Open Journal of Earthquake Research

Volume 9, Issue 2 (March 2020)

ISSN Print: 2169-9623   ISSN Online: 2169-9631

Google-based Impact Factor: 0.81  Citations  

Is There an Earthquake Weather?

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DOI: 10.4236/ojer.2020.92005    650 Downloads   1,749 Views  Citations


The aim of this study is to check if there is a relationship between the seismic activity and the whistlers observed by the micro-satellite DEMETER. Whistlers are the waves emitted by lightning strokes during thunderstorm activity. They use to propagate in the Earth-ionosphere waveguide but also in the ionosphere and the magnetosphere mainly along the magnetic field lines. Due to this reason we have checked the whistler occurrence not close to earthquake epicenters but close to the magnetically conjugate point of these epicenters at the satellite altitude. The number of whistlers is given by a neural network in operation onboard the satellite. It appears that the whistler amplitude is attenuated at the satellite altitude around the magnetic equator. It is why we have removed the earthquakes occurring at low geomagnetic latitudes in the statistic. The whistler rate is normalized with a background value to take into account the seasons and the epicenter locations. A superposed epoch method is used to display the results between -15 and +5 days around the earthquake day and up to 1000 km from the conjugate point of the epicenters. It is shown that the whistler rate is higher the day before the earthquake at a distance less than 200 km. It would be unrealistic to believe in the possibility to use this study for earthquake prediction because everyday thunderstorm activity reliably masks seismic effects. But it is further evidence that there is a lithosphere-atmosphere-ionosphere coupling at the time of the seismic activity.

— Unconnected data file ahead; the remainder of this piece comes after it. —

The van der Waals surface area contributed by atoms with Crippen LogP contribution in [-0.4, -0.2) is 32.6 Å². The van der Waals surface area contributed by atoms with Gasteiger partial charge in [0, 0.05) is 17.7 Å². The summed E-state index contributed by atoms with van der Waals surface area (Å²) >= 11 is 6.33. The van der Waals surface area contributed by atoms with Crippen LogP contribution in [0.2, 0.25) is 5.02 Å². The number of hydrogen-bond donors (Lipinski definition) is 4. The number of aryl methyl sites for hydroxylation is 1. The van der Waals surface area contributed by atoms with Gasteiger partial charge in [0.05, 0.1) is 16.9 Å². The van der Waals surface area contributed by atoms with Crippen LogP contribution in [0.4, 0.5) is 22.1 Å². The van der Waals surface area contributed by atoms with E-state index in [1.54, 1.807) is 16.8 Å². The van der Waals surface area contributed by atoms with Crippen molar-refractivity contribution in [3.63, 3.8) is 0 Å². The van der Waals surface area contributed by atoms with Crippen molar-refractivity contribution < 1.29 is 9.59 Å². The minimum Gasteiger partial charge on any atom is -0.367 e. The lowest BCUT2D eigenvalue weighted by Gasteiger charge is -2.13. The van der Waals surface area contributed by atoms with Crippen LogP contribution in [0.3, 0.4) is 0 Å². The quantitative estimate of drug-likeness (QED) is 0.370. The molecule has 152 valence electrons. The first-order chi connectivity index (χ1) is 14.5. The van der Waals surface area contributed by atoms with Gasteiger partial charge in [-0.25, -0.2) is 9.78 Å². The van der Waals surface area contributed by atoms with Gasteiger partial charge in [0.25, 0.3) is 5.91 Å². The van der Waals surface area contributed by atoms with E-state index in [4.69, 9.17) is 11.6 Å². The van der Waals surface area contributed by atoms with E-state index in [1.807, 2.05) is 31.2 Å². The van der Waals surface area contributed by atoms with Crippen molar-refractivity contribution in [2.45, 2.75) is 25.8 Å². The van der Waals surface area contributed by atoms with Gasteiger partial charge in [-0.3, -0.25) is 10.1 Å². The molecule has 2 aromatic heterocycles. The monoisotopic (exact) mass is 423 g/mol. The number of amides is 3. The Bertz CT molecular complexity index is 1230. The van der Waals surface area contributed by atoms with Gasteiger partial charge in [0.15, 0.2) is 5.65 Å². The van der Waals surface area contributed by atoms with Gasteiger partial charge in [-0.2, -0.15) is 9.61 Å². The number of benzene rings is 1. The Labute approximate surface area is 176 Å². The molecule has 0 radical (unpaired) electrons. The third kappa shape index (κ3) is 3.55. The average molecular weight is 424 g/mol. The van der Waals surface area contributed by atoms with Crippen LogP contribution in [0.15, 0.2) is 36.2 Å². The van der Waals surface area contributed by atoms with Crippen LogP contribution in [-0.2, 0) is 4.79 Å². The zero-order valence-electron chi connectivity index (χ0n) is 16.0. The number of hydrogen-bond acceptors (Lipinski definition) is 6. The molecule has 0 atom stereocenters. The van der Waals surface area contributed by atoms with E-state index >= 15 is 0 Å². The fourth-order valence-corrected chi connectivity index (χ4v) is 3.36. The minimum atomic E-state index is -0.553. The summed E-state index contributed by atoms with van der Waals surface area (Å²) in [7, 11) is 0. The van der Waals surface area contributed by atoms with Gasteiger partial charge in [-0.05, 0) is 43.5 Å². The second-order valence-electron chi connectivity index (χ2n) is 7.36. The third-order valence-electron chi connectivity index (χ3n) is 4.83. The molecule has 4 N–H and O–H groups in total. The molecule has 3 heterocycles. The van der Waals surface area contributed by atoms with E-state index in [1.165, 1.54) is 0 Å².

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Parrot, M. and Pinçon, J. (2020) Is There an Earthquake Weather?. Open Journal of Earthquake Research, 9, 69-82. doi: 10.4236/ojer.2020.92005.

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